The other big political noise in the US surrounds the Democratic Party’s choice for its presidential candidate in the 2020 election and where they want to pitch him or her on the political spectrum. There are currently twenty declared runners, and more potential ones, and so this feels more like the Grand National than the Derby, and there are going to be some spectacular fallers. Like the Grand National, this could be a war of attrition, and it will go on… and on… and on. In any event, things should be a lot clearer by “Super Tuesday”, but that’s not until March 3rd 2020.
There is no doubt that early sentiment within the party leans further to the left than last time, with Bernie Sanders currently leading the field. However, if the party feels that supporting such a candidate could alienate the more neutral voter, there is every chance that it tacks back towards the centre.
Never let principles get in the way of getting elected! The party’s choice can have an influence on equity market sector performance. An early casualty has been the Healthcare sector, with “Medicare-For-All” threatening to undermine its profitability. In the past (such as in the run up to Clinton’s presidency) such threats have produced great buying opportunities, but it’s too early to make that call yet.
Threats of greater regulation and taxation, possibly even the break-up of dominant companies, have also been made towards “Big Tech”. Certainly this is a risk that we cannot ignore, but we also feel that it is not one that is a big vote winner. Voters seem to like what Tech is doing for them (just look at the reported growth in the latest quarter). On the other side of the aisle, whether you like it or not, it looks as though Trump is the shoo-in candidate for the Republicans, and he remains the clear favourite to win a second term.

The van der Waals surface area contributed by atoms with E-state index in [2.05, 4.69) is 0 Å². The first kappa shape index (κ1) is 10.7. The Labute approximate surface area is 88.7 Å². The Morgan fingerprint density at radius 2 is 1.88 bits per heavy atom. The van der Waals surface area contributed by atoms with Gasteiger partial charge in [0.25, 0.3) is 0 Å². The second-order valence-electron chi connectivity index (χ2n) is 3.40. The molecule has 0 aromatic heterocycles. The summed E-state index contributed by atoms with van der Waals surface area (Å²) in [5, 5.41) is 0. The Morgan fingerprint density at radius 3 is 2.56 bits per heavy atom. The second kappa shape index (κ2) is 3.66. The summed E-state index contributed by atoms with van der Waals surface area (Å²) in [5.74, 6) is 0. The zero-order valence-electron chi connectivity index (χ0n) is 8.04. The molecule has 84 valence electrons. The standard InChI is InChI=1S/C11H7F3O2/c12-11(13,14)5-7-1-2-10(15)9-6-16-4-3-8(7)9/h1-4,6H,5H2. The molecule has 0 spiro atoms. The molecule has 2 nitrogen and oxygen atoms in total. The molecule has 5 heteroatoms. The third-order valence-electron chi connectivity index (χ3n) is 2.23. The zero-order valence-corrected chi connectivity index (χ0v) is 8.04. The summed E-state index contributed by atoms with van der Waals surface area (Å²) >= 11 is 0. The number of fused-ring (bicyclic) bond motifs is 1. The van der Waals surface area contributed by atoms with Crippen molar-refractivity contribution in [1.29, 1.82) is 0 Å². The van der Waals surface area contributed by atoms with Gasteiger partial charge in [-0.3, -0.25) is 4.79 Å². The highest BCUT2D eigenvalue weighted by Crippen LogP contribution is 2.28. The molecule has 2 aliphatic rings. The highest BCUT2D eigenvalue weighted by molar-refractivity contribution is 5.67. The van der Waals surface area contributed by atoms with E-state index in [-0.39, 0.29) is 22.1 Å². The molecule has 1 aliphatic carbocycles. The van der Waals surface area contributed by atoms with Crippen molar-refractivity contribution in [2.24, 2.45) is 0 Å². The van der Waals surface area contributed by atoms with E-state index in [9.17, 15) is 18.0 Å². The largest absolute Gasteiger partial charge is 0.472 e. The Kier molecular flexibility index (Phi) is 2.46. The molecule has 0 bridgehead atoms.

Finally, a word on oil, the standout performer, year-to-date, with Brent crude up 40%. Good or bad news? Taking a longer view, the oil price is almost exactly where it was twelve months ago. Consumers might have enjoyed a price windfall during the dip, but it wasn’t long enough to become embedded in the psyche – just long enough to underwrite Christmas shopping!
The reasons for the oil price move appear to rest mainly on the supply side. OPEC+ has cut production, production constraints are evident in several countries (eg Venezuela, Libya, Nigeria), and Trump has ended the Iran sanctions waiver. It is possible that some risk premium is being bid into the oil price as the margin of spare production narrows, making the price vulnerable to a spike upwards.
Our analyst feels that $65-75 is a sensible range for Brent oil, with shale production notably able to be ramped up at fairly short notice. There are plenty of drilled, but capped, wells on standby. But in the short term, oil will remain well bid.
Not only are there the aforementioned supply issues, but also evidence of firming demand, as seen in improving Chinese growth and the latest US GDP print; this as we head into the US driving season, for which there tends to be anticipatory inventory building. Overall, the view is that the oil price currently presents a limited threat to the macro situation, but it is acknowledged that a negative supply shock could create more stress.